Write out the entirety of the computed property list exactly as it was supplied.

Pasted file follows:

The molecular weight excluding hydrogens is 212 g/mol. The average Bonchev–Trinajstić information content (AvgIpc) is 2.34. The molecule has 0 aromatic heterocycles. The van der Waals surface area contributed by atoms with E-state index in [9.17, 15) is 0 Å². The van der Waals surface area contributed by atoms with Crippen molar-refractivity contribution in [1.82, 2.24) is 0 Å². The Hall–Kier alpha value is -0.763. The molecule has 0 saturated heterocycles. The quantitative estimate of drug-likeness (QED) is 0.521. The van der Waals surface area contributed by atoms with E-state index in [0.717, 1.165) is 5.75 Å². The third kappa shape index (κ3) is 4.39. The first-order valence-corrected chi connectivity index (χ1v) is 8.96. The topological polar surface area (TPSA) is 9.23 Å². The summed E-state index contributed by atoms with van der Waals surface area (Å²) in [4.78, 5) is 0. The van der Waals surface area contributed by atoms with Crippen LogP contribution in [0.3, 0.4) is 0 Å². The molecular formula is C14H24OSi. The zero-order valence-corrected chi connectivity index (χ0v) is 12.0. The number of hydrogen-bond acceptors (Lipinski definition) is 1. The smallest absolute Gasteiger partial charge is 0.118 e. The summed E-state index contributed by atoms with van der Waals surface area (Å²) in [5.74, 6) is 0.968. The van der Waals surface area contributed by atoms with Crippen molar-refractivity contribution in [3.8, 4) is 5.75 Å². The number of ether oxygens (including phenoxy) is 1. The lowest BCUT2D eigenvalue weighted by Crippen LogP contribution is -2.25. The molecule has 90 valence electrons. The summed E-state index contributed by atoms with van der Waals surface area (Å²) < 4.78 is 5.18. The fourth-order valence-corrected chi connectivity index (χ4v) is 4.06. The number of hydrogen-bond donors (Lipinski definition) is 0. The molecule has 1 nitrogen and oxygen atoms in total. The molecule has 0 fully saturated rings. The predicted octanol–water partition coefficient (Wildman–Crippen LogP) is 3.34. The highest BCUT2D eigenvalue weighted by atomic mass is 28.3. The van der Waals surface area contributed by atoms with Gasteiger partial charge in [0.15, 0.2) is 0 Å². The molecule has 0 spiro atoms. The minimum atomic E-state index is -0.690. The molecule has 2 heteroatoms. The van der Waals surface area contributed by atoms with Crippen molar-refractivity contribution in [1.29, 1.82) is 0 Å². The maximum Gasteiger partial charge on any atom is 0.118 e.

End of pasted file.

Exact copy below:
The molecular weight excluding hydrogens is 212 g/mol. The average Bonchev–Trinajstić information content (AvgIpc) is 2.34. The molecule has 0 aromatic heterocycles. The van der Waals surface area contributed by atoms with E-state index in [9.17, 15) is 0 Å². The van der Waals surface area contributed by atoms with Crippen molar-refractivity contribution in [1.82, 2.24) is 0 Å². The Hall–Kier alpha value is -0.763. The molecule has 0 saturated heterocycles. The quantitative estimate of drug-likeness (QED) is 0.521. The van der Waals surface area contributed by atoms with E-state index in [0.717, 1.165) is 5.75 Å². The third kappa shape index (κ3) is 4.39. The first-order valence-corrected chi connectivity index (χ1v) is 8.96. The topological polar surface area (TPSA) is 9.23 Å². The summed E-state index contributed by atoms with van der Waals surface area (Å²) in [4.78, 5) is 0. The van der Waals surface area contributed by atoms with Crippen LogP contribution in [0.3, 0.4) is 0 Å². The molecular formula is C14H24OSi. The zero-order valence-corrected chi connectivity index (χ0v) is 12.0. The number of hydrogen-bond acceptors (Lipinski definition) is 1. The smallest absolute Gasteiger partial charge is 0.118 e. The summed E-state index contributed by atoms with van der Waals surface area (Å²) in [5.74, 6) is 0.968. The van der Waals surface area contributed by atoms with Crippen molar-refractivity contribution in [3.8, 4) is 5.75 Å². The number of ether oxygens (including phenoxy) is 1. The lowest BCUT2D eigenvalue weighted by Crippen LogP contribution is -2.25. The molecule has 90 valence electrons. The summed E-state index contributed by atoms with van der Waals surface area (Å²) < 4.78 is 5.18. The fourth-order valence-corrected chi connectivity index (χ4v) is 4.06. The number of hydrogen-bond donors (Lipinski definition) is 0. The molecule has 1 nitrogen and oxygen atoms in total. The molecule has 0 fully saturated rings. The predicted octanol–water partition coefficient (Wildman–Crippen LogP) is 3.34. The highest BCUT2D eigenvalue weighted by atomic mass is 28.3. The van der Waals surface area contributed by atoms with Gasteiger partial charge in [0.15, 0.2) is 0 Å². The molecule has 0 spiro atoms. The minimum atomic E-state index is -0.690. The molecule has 2 heteroatoms. The van der Waals surface area contributed by atoms with Crippen molar-refractivity contribution in [1.29, 1.82) is 0 Å². The maximum Gasteiger partial charge on any atom is 0.118 e.